Goofy and Donald are excited about eating again until Mickey comes back and reveals that he traded their beloved bovine for a container of beans, which he claims to be magical. An enraged Donald, throws the beans down the floor and they fall through a hole. However, it turns out that the beans are truly magical after all as later that night, the light of a full moon causes a beanstalk to sprout from under the house and lift it far up into the sky.
The next morning, Mickey, Donald, and Goofy enter a magical kingdom of enormous scope, where they eventually make their way to a huge castle, and help themselves to a sumptuous feast. They stumble across the harp locked in a small box, as she explains that she was kidnapped by a “wicked giant”. Sure enough, just then, a giant named Willie emerges from the shadows.
Willie accidentally catches Mickey in his sandwich. Mickey plays palm reader and gains the childish giant’s trust. Willie offers to show off his powers, and Mickey, spotting a nearby fly-swatter, asks him to change into a fly. However, Willie suggests turning into a pink bunny instead, and as he does he sees Mickey, Donald, and Goofy with the fly-swatter. Angry, Willie captures Mickey, Donald, and Goofy and locks them in the harp’s chest.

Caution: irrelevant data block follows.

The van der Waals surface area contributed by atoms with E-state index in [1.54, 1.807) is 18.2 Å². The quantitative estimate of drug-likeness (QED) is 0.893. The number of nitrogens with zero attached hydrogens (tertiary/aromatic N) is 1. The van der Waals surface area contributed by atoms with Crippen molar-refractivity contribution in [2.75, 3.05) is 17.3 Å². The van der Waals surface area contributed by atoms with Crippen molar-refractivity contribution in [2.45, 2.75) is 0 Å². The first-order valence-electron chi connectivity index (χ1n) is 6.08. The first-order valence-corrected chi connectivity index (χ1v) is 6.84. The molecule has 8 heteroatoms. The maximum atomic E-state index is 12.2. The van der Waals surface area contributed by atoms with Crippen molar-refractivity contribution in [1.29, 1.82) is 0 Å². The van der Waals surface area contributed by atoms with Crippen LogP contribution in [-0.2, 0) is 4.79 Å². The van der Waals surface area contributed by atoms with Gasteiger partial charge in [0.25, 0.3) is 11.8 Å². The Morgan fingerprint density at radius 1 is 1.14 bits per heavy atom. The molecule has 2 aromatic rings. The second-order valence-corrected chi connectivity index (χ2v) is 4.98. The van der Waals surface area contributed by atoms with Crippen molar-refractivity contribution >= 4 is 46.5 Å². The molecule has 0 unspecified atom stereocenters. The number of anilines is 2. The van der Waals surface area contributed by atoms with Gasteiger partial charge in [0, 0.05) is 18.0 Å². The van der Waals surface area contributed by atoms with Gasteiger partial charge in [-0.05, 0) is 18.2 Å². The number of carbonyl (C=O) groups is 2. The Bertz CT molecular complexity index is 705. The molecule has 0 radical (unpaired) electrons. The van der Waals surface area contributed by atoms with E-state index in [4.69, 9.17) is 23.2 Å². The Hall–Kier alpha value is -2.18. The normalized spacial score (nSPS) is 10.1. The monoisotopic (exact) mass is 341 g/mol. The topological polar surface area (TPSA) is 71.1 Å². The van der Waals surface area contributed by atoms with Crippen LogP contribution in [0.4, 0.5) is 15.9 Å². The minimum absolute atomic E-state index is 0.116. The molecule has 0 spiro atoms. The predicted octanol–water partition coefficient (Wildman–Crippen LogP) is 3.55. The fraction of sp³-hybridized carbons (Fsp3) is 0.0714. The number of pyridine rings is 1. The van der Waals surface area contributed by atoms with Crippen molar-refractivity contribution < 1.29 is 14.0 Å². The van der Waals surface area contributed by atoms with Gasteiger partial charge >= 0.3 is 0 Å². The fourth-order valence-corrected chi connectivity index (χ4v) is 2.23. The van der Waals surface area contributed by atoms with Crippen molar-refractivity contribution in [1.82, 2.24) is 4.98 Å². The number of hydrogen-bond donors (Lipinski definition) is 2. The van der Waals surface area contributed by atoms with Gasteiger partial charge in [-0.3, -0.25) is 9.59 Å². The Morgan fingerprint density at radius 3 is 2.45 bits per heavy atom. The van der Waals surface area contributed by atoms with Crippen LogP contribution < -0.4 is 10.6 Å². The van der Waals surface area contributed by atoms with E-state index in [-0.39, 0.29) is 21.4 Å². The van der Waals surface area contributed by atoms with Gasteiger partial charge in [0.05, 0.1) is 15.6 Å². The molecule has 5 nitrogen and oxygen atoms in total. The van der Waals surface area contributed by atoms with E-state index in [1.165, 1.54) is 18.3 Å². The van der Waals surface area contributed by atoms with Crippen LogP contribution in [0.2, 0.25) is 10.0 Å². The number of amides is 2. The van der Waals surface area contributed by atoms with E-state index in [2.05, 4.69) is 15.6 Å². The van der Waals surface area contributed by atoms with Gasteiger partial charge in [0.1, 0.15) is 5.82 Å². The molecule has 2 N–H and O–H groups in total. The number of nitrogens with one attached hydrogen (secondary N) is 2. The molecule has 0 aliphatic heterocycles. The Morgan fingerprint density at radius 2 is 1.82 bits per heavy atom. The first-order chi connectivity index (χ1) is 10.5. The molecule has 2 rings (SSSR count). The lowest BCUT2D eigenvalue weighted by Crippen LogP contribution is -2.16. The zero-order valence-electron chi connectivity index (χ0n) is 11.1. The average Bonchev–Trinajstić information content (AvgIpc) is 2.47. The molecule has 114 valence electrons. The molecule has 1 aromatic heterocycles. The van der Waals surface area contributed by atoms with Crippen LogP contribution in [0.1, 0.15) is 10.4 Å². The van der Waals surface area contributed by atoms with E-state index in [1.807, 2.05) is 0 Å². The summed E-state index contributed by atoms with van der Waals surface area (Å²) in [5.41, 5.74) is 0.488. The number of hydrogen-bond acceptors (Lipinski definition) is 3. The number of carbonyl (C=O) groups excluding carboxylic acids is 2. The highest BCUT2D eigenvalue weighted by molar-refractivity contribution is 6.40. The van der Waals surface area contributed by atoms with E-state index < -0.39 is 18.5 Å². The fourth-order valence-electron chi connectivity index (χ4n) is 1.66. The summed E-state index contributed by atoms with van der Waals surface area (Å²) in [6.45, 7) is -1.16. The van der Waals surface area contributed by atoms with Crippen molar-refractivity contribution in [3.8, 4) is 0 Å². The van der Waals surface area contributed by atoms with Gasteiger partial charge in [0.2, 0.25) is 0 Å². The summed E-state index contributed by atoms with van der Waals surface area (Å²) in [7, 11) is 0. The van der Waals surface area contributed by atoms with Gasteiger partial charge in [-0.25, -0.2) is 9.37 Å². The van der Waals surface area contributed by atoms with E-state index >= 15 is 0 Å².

In order to escape, Mickey must find the key and rescue his friends, and does so with the help of the singing golden harp, who begins singing Willie to sleep. Mickey almost alerts Willie to his presence by sneezing after falling into a box of powder in Willie’s pocket, but the same powder makes Willie sneeze and he loses sight of Mickey. Mickey frees his friends and they make a break for it with the harp. However, Willie wakes up from his sleep and spots them, giving chase all the way to the beanstalk. Mickey stalls him long enough for Donald and Goofy to reach the bottom and begin sawing the beanstalk. Mickey arrives just in time to finish the job of cutting down the beanstalk, and Willie, who was climbing down, falls to his apparent death.